I've always been fascinated with clocks. We have several meaningful clocks at our house. The cuckoo clock in our kitchen pantry, the wall clock as we exit the back entrance, the Peck Wellingborough Antique Grandfather clock at the top of the stairway to the Master Bedroom, and the Howard Miller Graham Bracket Mantel clock that was Walt and Martha's wedding gift to Susan and I (which has been inoperable for the past 14 years).
Well my attempt to lubricate the Grandfather clock resulted in the snap of the 5 3/8 inch pendulum spring. While I thought this would require the expertise and help of an antique clock repair specialist, instead I was able to find the part on the internet ($23). That gave me the courage to try a "do it yourself" repair of the Howard Miller mantel clock.
A little lubrication and adjustments to the striker hammers was all the clock needed (tender loving care) The Key-wound, Westminster chime Kieninger movement plays 1/4, 1/2, and 3/4 chimes accordingly with full chime and strike on the hour.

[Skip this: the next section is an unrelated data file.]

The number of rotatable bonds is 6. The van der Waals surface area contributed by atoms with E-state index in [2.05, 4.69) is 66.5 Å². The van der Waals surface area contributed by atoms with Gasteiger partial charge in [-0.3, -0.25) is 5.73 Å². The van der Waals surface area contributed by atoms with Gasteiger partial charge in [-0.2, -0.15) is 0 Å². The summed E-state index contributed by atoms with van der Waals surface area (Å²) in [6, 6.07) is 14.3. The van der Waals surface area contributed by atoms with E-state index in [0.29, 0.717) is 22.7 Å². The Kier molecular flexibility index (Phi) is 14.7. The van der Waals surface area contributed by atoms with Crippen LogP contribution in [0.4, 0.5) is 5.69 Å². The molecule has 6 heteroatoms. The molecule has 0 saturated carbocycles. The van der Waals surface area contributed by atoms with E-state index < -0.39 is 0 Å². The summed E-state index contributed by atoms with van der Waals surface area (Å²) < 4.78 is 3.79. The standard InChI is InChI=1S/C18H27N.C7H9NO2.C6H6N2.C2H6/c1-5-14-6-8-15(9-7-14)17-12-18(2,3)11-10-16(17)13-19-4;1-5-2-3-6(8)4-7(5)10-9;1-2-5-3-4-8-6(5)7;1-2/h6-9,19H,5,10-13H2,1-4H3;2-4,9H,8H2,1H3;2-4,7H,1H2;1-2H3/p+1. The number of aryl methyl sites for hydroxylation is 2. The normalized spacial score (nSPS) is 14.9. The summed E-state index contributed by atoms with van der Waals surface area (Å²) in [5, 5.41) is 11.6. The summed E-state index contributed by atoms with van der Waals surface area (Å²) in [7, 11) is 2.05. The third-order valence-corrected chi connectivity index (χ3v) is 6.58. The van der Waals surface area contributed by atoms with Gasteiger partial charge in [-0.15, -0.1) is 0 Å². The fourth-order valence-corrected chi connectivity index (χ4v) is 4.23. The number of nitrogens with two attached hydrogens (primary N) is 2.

In researching the Westminster chime I discovered an interesting bit of trivia:
The Westminster chime was not originally associated with Big Ben in London, instead it was fitted in the University Church St. Mary's the Great in Cambridge (1793). The chimes are believed to be saying the simple but beautiful prayer"
"Lord, through this hour
be thou our guide.
So, by thy power
No foot shall slide"
And for the tone inclined the notes are permutations of E major:
1st Quarter - g# f# e b
Half e g# f# b e f# g# e
3rd Quarter - g# e f# b b f# g# e g# f# e b
Full - e g# f# b e f# g# e g# e f# b b f# g# e
Hour Strike (three notes together e b g# with g# octave lower)
For the mathematically inclined there are five sets (combinations above) or maybe called stanzas. They are played in order 1; 2 and 3; 4, 5 and 1; 2, 3, 4 and 5.
For the rhythmic inclined:
5/4 time - quarter note, quarter note, quarter note, half
Is that enough Clock talk :)